For this project, Peter told us to design and construct a 3-dimensional sculpture/device that makes a record of its own movement. We had to synthesize the relationships between material form and movement.
The device should have at least 3 of the following movements:
– The system must be able to repeat its drawings
– Mark making needs to be visible
– No applied colour onto the machine itself
Instead of basing my system around a certain movement, I decided to construct a foundational idea that I could slowly build upon. This would remove any pre-conceived notions on what my machine would do.
-Musical Box + Piano System
I knew I wanted to play around with an idea that could create/recreate “music”. As ‘sound’ wasn’t of paramount importance, I decided to substitute the sound aspect with colour; with each colour representing a different note. Here are some sketches of me playing around with the above ideas:
Ultimately, I decided to focus down onto the piano system alone as I wanted a degree of interaction the player would have with the machine; the musical box would not achieve that as it would probably be a fully automated system.
The Piano System (Process)
For the piano system to even work, I needed to figure out a way to recreate the internal hammer system of the piano as seen below.
This would prove to be the most daunting part as the entire system working hinged upon how functional I was able to create this “hammer”. Here are some draft mockups:
Video of how it works: IMG_4176
Although this version worked out, it was unreliable as the hammer hinges upon hardened hot glue (had a bit of flexibility to it) and was aesthetically pathetic:
Consulting Peter, we came up with a solution to improve the fulcrum ability.
Broken down into 3 parts:
Instead of using hot glue as the cement, a thin aperture would be drilled through a wooden dowel and a thin metal wire would pass through. The wire wines tightly around a giant wooden clothe pegs (used to retain height and size consistency across all keys). This allows for less pressure on the turning points of the wooden dowel
The supporting structure holding up the hammer portion would be made out of two tubes, one large wooden dowel and a larger hollow acrylic tube. This enables a rotating feature (acrylic tube) about a fixed axis (wooden dowel).
Put both mechanisms together and you get the hammer system. Fitted with an ink pad at the very end; when the key (clothe peg) is depressed, it activates a series of connections that causes the hammer to strike down onto the mark making surface.
Video to illustrate the descriptions: IMG_4320
With the essential hammer system out of the way, I proceeded to build the main body of the piano system:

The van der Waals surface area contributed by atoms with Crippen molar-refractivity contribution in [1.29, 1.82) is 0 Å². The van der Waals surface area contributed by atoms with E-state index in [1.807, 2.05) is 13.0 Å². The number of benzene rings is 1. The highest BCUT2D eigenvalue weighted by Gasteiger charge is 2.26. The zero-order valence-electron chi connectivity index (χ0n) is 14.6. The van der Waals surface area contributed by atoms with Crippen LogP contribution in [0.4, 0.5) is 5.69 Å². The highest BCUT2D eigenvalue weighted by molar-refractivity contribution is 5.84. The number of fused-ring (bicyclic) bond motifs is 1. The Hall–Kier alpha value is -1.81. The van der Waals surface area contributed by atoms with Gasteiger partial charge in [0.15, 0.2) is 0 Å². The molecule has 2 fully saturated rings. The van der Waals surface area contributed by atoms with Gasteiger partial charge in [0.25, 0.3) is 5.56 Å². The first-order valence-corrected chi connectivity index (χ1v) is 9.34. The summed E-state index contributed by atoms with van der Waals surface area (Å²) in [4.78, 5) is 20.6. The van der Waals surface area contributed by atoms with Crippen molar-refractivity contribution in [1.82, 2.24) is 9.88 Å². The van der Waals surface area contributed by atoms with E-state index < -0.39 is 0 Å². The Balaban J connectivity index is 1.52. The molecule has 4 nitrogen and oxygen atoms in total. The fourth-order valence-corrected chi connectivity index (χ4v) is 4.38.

1) Fitted all the piano keys in the position that I wanted.
2) I jigged-sawed two identical sides and backboard for my piano system.
3) Added in pivoting bar (wooden dowel and acrylic tube)
As the hammers are stationery, a stationary mark making surface would not be ideal as it would just be the hammer striking the same spot over and over again.
Inspired by the idea of a piano manuscript; I decided the best way to capture the movement and flow of a song would be for the manuscript to be in constant motion (left to right). My mark making surface was going to be a roll of toilet paper as apart from it’s cylindrical shaped that enabled for rotation about an axis, it was cheap, easily replaceable and the more absorbent surface would collect much more ink, making for a clearer mark.
Learning basic electronics was going to be necessary as a motor would be needed to pull the manuscript. I tested with two motors procured from Sim Lim Tower:
1) a weak, fast and cheap motor
2) a strong, slow but incredibly expensive motor.
Unfortunately, after much testing, I realise the latter was needed as the cheap motor would be too fast much less powerful enough to pull the toilet paper. As a result, I had to settle for the expensive motor as there weren’t any alternative solutions to troubleshoot the situation.
At last, everything was coming together. After fitting all the components together, I soldered the electronics and added an on/off button to activate the machine by.
Functioning piano system with implemented manuscript motor function.
Then, I met with another issue. The inkpads were not translating the ink well enough, the resulting marks were thin and lacklustre. I thought of a few solutions to this problem such as adding a solid surface backing behind the mark-making surface and using a more expensive toilet paper that would hopefully absorb even more ink. But nothing seemed to be working. Eventually, I decided the best way forward would be to saturate the inkpads with food colouring.
Video to illustrate: No Ink Video
The Piano System (Final)
The piano system captures music in colour instead of actual musical notes and sounds. The idea of this work is to capture and reflect the tune of any song into beautiful colour patterns. Upon completion, the ink pads can be capped back on to reserve ink and the “manuscript” tears easily for safekeeping (as seen in pictures below).
Video of me playing ba ba black sheep : Ba Ba Black Sheep
Samples of Marks
Although I didn’t plan for this, if you look close, you will see that some strokes are longer while others are short, this is not because the machine ran out of ink but reflects how long each key is being pressed for. Longer depression results in stronger, bolder marks while short depressions result in light staccato repetitions.